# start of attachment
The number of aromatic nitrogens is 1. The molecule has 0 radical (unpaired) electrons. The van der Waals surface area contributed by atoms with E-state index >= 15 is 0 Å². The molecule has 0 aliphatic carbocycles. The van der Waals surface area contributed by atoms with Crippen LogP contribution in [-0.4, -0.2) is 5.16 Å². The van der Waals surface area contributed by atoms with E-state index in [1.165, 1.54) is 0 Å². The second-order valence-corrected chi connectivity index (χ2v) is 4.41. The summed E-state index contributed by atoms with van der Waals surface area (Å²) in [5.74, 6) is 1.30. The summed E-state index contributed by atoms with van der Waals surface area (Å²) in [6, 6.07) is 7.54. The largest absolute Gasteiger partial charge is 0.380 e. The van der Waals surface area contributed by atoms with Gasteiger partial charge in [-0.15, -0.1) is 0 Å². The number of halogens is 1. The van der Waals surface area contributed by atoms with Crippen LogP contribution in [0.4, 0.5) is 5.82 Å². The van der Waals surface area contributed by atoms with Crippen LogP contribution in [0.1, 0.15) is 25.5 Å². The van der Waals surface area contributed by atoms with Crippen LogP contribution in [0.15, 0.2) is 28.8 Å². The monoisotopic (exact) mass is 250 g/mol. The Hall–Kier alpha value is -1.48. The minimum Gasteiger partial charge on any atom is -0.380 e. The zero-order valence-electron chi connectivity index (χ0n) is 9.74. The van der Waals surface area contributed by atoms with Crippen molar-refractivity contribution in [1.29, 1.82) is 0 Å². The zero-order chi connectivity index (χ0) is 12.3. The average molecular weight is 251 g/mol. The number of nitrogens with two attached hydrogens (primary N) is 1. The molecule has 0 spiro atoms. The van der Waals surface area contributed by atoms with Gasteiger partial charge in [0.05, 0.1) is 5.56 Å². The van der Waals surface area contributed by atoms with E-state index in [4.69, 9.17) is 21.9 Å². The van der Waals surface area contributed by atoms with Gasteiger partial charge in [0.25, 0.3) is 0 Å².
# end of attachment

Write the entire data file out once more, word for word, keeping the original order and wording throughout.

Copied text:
The number of aromatic nitrogens is 1. The molecule has 0 radical (unpaired) electrons. The van der Waals surface area contributed by atoms with E-state index >= 15 is 0 Å². The molecule has 0 aliphatic carbocycles. The van der Waals surface area contributed by atoms with Crippen LogP contribution in [-0.4, -0.2) is 5.16 Å². The van der Waals surface area contributed by atoms with E-state index in [1.165, 1.54) is 0 Å². The second-order valence-corrected chi connectivity index (χ2v) is 4.41. The summed E-state index contributed by atoms with van der Waals surface area (Å²) in [5.74, 6) is 1.30. The summed E-state index contributed by atoms with van der Waals surface area (Å²) in [6, 6.07) is 7.54. The largest absolute Gasteiger partial charge is 0.380 e. The van der Waals surface area contributed by atoms with Gasteiger partial charge in [-0.15, -0.1) is 0 Å². The number of halogens is 1. The van der Waals surface area contributed by atoms with Crippen LogP contribution in [0.4, 0.5) is 5.82 Å². The van der Waals surface area contributed by atoms with Crippen LogP contribution in [0.1, 0.15) is 25.5 Å². The van der Waals surface area contributed by atoms with Crippen LogP contribution in [0.15, 0.2) is 28.8 Å². The monoisotopic (exact) mass is 250 g/mol. The Hall–Kier alpha value is -1.48. The minimum Gasteiger partial charge on any atom is -0.380 e. The zero-order valence-electron chi connectivity index (χ0n) is 9.74. The van der Waals surface area contributed by atoms with Crippen molar-refractivity contribution in [1.29, 1.82) is 0 Å². The zero-order chi connectivity index (χ0) is 12.3. The average molecular weight is 251 g/mol. The number of nitrogens with two attached hydrogens (primary N) is 1. The molecule has 0 spiro atoms. The van der Waals surface area contributed by atoms with Gasteiger partial charge in [0.05, 0.1) is 5.56 Å². The van der Waals surface area contributed by atoms with E-state index in [4.69, 9.17) is 21.9 Å². The van der Waals surface area contributed by atoms with Gasteiger partial charge in [0.25, 0.3) is 0 Å².